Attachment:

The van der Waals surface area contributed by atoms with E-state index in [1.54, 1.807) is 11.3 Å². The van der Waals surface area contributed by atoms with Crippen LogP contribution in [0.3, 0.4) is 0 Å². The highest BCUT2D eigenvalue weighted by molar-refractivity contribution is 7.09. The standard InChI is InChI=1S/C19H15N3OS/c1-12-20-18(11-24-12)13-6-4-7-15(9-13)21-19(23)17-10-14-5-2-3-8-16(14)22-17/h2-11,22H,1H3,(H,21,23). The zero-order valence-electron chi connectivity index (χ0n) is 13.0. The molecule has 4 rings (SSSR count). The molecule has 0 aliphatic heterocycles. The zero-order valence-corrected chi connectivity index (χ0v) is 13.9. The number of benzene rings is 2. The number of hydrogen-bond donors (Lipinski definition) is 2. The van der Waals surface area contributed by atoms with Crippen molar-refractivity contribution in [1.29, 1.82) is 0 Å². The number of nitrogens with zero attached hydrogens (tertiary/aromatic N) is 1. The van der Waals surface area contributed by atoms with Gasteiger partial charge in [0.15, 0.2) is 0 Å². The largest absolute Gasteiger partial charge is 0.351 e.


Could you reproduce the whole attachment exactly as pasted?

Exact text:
The van der Waals surface area contributed by atoms with E-state index in [1.54, 1.807) is 11.3 Å². The van der Waals surface area contributed by atoms with Crippen LogP contribution in [0.3, 0.4) is 0 Å². The highest BCUT2D eigenvalue weighted by molar-refractivity contribution is 7.09. The standard InChI is InChI=1S/C19H15N3OS/c1-12-20-18(11-24-12)13-6-4-7-15(9-13)21-19(23)17-10-14-5-2-3-8-16(14)22-17/h2-11,22H,1H3,(H,21,23). The zero-order valence-electron chi connectivity index (χ0n) is 13.0. The molecule has 4 rings (SSSR count). The molecule has 0 aliphatic heterocycles. The zero-order valence-corrected chi connectivity index (χ0v) is 13.9. The number of benzene rings is 2. The number of hydrogen-bond donors (Lipinski definition) is 2. The van der Waals surface area contributed by atoms with Crippen molar-refractivity contribution in [1.29, 1.82) is 0 Å². The number of nitrogens with zero attached hydrogens (tertiary/aromatic N) is 1. The van der Waals surface area contributed by atoms with Gasteiger partial charge in [0.15, 0.2) is 0 Å². The largest absolute Gasteiger partial charge is 0.351 e.